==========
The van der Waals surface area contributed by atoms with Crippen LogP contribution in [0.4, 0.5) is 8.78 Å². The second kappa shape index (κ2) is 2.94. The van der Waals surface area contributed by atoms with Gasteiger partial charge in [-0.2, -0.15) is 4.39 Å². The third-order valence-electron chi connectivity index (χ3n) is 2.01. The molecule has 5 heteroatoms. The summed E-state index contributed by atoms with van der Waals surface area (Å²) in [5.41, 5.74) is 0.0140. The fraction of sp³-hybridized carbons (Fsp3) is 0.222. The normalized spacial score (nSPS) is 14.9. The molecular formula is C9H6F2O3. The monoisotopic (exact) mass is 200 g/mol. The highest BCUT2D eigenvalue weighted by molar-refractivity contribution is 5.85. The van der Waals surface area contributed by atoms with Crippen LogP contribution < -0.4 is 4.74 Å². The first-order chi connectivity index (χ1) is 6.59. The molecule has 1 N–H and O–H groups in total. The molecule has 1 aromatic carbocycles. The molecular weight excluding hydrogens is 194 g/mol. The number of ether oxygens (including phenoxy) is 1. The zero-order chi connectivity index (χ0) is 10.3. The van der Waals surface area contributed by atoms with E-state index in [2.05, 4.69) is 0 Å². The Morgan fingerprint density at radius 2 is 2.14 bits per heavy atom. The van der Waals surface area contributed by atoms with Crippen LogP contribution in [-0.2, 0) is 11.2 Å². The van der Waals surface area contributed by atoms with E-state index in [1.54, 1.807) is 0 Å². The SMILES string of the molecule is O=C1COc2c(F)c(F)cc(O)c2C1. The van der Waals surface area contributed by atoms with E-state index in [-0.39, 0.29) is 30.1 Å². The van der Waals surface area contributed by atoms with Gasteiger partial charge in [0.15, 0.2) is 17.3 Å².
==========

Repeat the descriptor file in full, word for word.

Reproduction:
The van der Waals surface area contributed by atoms with Crippen LogP contribution in [0.4, 0.5) is 8.78 Å². The second kappa shape index (κ2) is 2.94. The van der Waals surface area contributed by atoms with Gasteiger partial charge in [-0.2, -0.15) is 4.39 Å². The third-order valence-electron chi connectivity index (χ3n) is 2.01. The molecule has 5 heteroatoms. The summed E-state index contributed by atoms with van der Waals surface area (Å²) in [5.41, 5.74) is 0.0140. The fraction of sp³-hybridized carbons (Fsp3) is 0.222. The normalized spacial score (nSPS) is 14.9. The molecular formula is C9H6F2O3. The monoisotopic (exact) mass is 200 g/mol. The highest BCUT2D eigenvalue weighted by molar-refractivity contribution is 5.85. The van der Waals surface area contributed by atoms with Crippen LogP contribution < -0.4 is 4.74 Å². The first-order chi connectivity index (χ1) is 6.59. The molecule has 1 N–H and O–H groups in total. The molecule has 1 aromatic carbocycles. The molecular weight excluding hydrogens is 194 g/mol. The number of ether oxygens (including phenoxy) is 1. The zero-order chi connectivity index (χ0) is 10.3. The van der Waals surface area contributed by atoms with E-state index in [2.05, 4.69) is 0 Å². The Morgan fingerprint density at radius 2 is 2.14 bits per heavy atom. The van der Waals surface area contributed by atoms with Crippen LogP contribution in [-0.2, 0) is 11.2 Å². The van der Waals surface area contributed by atoms with E-state index in [1.54, 1.807) is 0 Å². The SMILES string of the molecule is O=C1COc2c(F)c(F)cc(O)c2C1. The van der Waals surface area contributed by atoms with E-state index in [-0.39, 0.29) is 30.1 Å². The van der Waals surface area contributed by atoms with Gasteiger partial charge in [0.15, 0.2) is 17.3 Å².